Promissary Notes on the Treasury of Merits offers an important selection of work on a neglected topic of medieval European religious history. The contributions clearly demonstrate the vibrant, multi-faceted, and at times contested, role which indulgences played in many aspects of medieval catholic life.
Using hitherto unconsidered source materials from late antiquity to the early modern period, this volume charts new views about the role of penance in shaping western attitudes and practices for resolving social, political, and spiritual tensions, as penitents and confessors negotiated rituals and expectations for penitential expression.
At the five-hundredth anniversary of Martin Luther’s Ninety-Five Theses and the dawn of the Protestant movement, Indulgences: Luther, Catholicism, and the Imputation of Merit sets forth a revised theological interpretation of the Church’s practice of indulgences. Author Mary C. Moorman argues that Luther’s sola fide theology merely absolutized the very logic of indulgences which he sought to overthrow, while indulgences in their proper context remain an irreducible witness to the Church’s corporate nuptial covenant with Christ, by which penitents are drawn into deeper fellowship with the Church and the Church’s Lord. As Robert W. Shaffern, Professor of Medieval History at the University of Scranton, writes in his foreword to Indulgences, “Mary Moorman’s book joins a number of recent scholarly studies that revise substantially the old convictions about indulgences. She is mostly interested in how theological thinking about indulgences should be done today, with of course the help that patristic, medieval, and early modern authorities might lend. She brings to bear a broad range of primary and secondary sources on the issue of indulgences and constructs an impressive series of covalent images with which to understand the role of indulgences in today’s Christian Church.”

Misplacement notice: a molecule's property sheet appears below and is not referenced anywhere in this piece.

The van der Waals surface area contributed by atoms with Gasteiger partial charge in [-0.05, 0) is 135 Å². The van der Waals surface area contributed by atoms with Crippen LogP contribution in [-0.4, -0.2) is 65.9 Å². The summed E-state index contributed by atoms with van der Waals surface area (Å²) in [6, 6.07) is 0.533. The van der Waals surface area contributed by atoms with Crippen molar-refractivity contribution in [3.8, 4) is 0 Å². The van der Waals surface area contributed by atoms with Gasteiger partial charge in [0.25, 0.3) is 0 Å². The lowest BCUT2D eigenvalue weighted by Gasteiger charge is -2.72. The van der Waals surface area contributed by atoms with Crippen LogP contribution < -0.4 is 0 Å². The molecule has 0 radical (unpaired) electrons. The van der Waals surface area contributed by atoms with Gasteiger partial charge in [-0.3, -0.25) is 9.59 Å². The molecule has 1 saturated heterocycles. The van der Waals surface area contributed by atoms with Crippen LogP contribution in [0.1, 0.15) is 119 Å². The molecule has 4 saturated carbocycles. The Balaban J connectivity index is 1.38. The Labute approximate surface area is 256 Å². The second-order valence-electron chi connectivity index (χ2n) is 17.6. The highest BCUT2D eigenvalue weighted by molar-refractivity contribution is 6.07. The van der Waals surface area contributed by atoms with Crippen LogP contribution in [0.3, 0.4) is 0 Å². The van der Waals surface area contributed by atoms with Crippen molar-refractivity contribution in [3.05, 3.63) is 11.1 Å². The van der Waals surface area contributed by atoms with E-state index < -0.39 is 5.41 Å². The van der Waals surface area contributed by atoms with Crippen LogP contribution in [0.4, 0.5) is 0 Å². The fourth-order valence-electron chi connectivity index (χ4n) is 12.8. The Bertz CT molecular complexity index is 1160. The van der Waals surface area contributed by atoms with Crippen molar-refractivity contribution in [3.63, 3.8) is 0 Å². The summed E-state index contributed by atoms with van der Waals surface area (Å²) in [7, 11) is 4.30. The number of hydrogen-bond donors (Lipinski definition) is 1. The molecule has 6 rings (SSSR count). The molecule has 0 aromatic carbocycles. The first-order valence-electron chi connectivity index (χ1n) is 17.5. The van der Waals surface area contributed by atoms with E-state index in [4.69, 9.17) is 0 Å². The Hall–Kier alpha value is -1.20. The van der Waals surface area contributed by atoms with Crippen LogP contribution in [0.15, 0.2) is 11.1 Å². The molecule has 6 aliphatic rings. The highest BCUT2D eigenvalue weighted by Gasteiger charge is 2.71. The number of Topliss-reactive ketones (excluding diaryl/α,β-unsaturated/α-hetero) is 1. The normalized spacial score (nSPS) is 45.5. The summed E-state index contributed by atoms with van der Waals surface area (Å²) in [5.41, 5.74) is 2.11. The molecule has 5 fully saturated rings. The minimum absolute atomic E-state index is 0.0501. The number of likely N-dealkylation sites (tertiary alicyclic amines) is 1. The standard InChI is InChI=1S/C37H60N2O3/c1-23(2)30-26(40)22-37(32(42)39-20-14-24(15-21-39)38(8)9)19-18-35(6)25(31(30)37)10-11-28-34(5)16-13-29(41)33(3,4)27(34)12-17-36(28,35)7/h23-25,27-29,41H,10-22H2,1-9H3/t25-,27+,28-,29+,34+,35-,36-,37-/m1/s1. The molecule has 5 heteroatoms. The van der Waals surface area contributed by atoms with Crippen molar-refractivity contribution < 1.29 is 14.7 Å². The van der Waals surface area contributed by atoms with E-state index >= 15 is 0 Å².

Mormon Historical Consciousness and the Concept of Apostasy
Author: Miranda Wilcox
Publisher: Oxford University Press
Winner of the Best Anthology Award from John Whitmer Historical Association Latter-day Saints have a paradoxical relationship to the past; even as they invest their own history with sacred meaning, celebrating the restoration of ancient truths and the fulfillment of biblical prophecies, they repudiate the eighteen centuries of Christianity that preceded the founding of their church as apostate distortions of the truth. Since the early days of Mormonism, Latter-day Saints have used the paradigm of apostasy and restoration in their narratives about the origin of their church. This has generated a powerful and enduring binary of categorization that has profoundly impacted Mormon self-perception and relations with others. Standing Apart explores how the idea of apostasy has functioned as a category to mark, define, and set apart "the other" in Mormon historical consciousness and in the construction of Mormon narrative identity. The volume's fifteen contributors trace the development of LDS narratives of apostasy within the context of both Mormon history and American Protestant historiography. They suggest ways in which these narratives might be reformulated to engage with the past, as well as offering new models for interfaith relations. This volume provides a novel approach for understanding and resolving some of the challenges faced by the LDS church in the twenty-first century.
Inward Baptism analyses the theological developments that led to the great evangelical revivals of the mid-eighteenth century. Baird Tipson here demonstrates how the rationale for the "new birth," the characteristic and indispensable evangelical experience, developed slowly but inevitably from Luther's critique of late medieval Christianity. Addressing the great indulgence campaigns of the late fifteenth and early sixteenth centuries, Luther's perspective on sacramental baptism, as well as the confrontation between Lutheran and Reformed theologians who fastened on to different aspects of Luther's teaching, Tipson sheds light on how these disparate historical moments collectively created space for evangelicalism. This leads to an exploration of the theology of the leaders of the Evangelical awakening in the British Isles, George Whitefield and John Wesley, who insisted that by preaching the immediate revelation of the Holy Spirit during the "new birth," they were recovering an essential element of primitive Christianity that had been forgotten over the centuries. Ultimately, Inward Baptism examines how these shifts in religious thought made possible a commitment to an inward baptism and consequently, the evangelical experience.